Filed under: NFL Football, Olympic Games, Track & Field
LOS ANGELES, Oct. 15, 2008 – One of the keys to the enormous success of the National Football League is hype.
It was on display again on Sunday on page 6 of the Los Angeles Times’ sports section, in a story headlined “Speedometer puts Bush near Bolt levels.”
A ESPN-developed speedometer “reading” of New Orleans Saints running back Reggie Bush on one of his long punt returns during the October 6 Monday night game against Minnesota showed him reaching a top “speed” of 22 miles per hour.
According to Times reporter Sam Farmer, “If you don’t think 22 mph sounds that fast, consider this: Jamaican sprinter Usain Bolt averaged 23.07 mph over 100 meters when he took the gold medal with his blistering 9.69-second performance at the Olympics.”
He also noted that “Yes, those speeds are averages over the distance, as opposed to Bush’s top speed at a given point. But those runners also weren’t carrying a football and saddled with a helmet and pads.”
This is unbelievable. Bush is nowhere near as fast as Bolt, pads or no pads, and here’s the proof:
(1) It’s true that Bolt averaged 23.07 mph over his entire race in Beijing . . . from a dead start. But the IAAF has detailed figures on Bolt’s reaction times and his splits every 10 meters during the race. When you subtract his 0.165 reaction time from his 9.69 final mark, his “travel time” of 9.53 averages out to a swifter 23.47 mph over 100 meters, a full mile-and-a-half faster than Bush’s peak speed in the middle of his punt return.
(2) When you examine Bolt’s 10-meter splits, he was fastest between 60-70 meters at 0.82 seconds. That’s a much faster 27.3 mph over 3-4 of Bolt’s strides, fully 24% faster than Bush at his very fastest.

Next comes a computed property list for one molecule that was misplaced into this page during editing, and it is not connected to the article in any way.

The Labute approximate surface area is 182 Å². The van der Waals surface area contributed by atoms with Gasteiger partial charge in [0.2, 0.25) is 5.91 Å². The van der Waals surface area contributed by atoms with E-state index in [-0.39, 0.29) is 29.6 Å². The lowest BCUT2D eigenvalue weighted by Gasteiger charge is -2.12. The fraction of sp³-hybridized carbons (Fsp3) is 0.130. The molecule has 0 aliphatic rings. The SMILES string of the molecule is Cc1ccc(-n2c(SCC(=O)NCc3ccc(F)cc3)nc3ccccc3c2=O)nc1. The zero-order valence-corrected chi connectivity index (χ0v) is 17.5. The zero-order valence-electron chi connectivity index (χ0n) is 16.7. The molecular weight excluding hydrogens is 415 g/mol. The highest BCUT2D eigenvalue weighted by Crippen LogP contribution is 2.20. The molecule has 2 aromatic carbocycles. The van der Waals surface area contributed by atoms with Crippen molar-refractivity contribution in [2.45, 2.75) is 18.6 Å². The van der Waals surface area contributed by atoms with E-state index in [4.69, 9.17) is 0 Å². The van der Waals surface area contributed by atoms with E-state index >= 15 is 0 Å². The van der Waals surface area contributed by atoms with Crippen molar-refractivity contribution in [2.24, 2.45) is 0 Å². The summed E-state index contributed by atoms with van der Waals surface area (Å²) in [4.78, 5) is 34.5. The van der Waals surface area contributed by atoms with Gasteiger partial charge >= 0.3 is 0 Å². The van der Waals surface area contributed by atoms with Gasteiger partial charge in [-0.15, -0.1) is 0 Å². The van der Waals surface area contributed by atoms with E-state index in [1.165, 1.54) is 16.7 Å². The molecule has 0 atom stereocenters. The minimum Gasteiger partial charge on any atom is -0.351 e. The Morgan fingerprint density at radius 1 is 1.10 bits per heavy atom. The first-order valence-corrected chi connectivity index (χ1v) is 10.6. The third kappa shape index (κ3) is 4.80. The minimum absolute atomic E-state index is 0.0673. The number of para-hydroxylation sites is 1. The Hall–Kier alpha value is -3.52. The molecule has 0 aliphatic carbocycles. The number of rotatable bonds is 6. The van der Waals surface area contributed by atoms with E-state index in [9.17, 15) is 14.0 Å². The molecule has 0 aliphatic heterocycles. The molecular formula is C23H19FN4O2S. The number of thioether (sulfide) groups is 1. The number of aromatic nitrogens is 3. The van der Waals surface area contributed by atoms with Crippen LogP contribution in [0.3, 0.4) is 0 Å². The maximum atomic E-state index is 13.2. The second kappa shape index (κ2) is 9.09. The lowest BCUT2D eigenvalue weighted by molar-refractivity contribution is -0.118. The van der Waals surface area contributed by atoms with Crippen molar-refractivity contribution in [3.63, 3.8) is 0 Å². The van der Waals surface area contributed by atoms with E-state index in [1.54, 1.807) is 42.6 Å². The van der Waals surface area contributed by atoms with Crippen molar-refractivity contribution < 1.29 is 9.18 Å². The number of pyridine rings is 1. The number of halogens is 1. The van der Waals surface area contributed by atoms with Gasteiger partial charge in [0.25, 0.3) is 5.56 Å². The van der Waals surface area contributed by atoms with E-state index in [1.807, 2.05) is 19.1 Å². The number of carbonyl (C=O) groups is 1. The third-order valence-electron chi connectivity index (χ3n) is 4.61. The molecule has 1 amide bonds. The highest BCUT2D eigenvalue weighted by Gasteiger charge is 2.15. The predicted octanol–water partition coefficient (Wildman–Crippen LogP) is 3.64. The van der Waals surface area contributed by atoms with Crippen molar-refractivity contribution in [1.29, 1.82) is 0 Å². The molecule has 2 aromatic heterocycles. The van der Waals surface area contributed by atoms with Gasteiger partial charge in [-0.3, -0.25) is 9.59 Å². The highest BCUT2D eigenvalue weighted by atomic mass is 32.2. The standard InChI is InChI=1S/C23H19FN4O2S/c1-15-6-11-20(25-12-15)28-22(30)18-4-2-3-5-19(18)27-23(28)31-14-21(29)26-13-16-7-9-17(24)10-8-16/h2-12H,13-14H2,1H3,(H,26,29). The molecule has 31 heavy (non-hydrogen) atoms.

(3) Over the last half of Bolt’s world-record race – including his celebration over the final7-8 meters – he covered 50 meters in 4.2 seconds, even while signaling victory at the end. That’s a sustained average, over about 12 strides, of 26.6 mph, for the equivalent of almost 55 yards on a football field!
(4) If you have ever read about the inaccuracies of radar guns used in baseball as well as by traffic officers, you know the quality of the measurement of Bush’s speed on the ESPN screen is subject to considerable question.
But assuming the radar measure of Bush’s top speed is right, would he be close to Bolt at the end of a 100 m race?
No. Not close at all.
Taking the top speed of the two men as reported, Bush’s 22 mph speed is worth 32.26 feet per second (pretty fast), but Bolt is flying at 27.3 mph or 40.04 feet per second! That means in a 100-meter race – with a running start and unrealistic constant top speed – Bolt would finish in a staggering 8.19 seconds, some 75 feet (23 meters) ahead of Bush, who would run 10.17!
That’s how much distance there is between them.
In fact, if one considers how fast all world-class sprinters run compared to Bush, it’s no contest. If you take his 22 mph top speed and assume he ran an entire 100 meters at that speed (resulting in a time of 10.17 as calculated above), he would rank equal-62nd on the 2008 year list. And when you add in a reasonable 0.17 reaction time (same as Bolt in Beijing), Bush’s resulting 10.34 wouldn’t even have met the “B” standard to allow him to compete at the Olympic Games.
Bush isn’t even the fastest man in football. Two college players – Jeff Demps at Florida and Trindon Holliday at LSU – ran 10.01 and 10.02, respectively, over the past two seasons and both participated in the U.S. Olympic Trials in the 100 meters in June.
To his credit, Bush ran 10.42 for 100 meters as a senior as Helix High in San Diego in 2002, fastest in California that season, and equal-ninth fastest in the country among preps. He would undoubtedly have improved into the 10.15-10.25 range if he had stayed with track, but his career in football is much more lucrative.
But while ESPN producer Jay Rothman’s idea of “tracking” Bush with a radar-like device to show his speed was certainly clever, there’s no way that Bush and Bolt are anywhere close in terms of speed.
It’s a measure of how well the NFL’s hype machine works when comparisons are even made between these two outstanding athletes who compete in much different fields . . . and at much different speeds.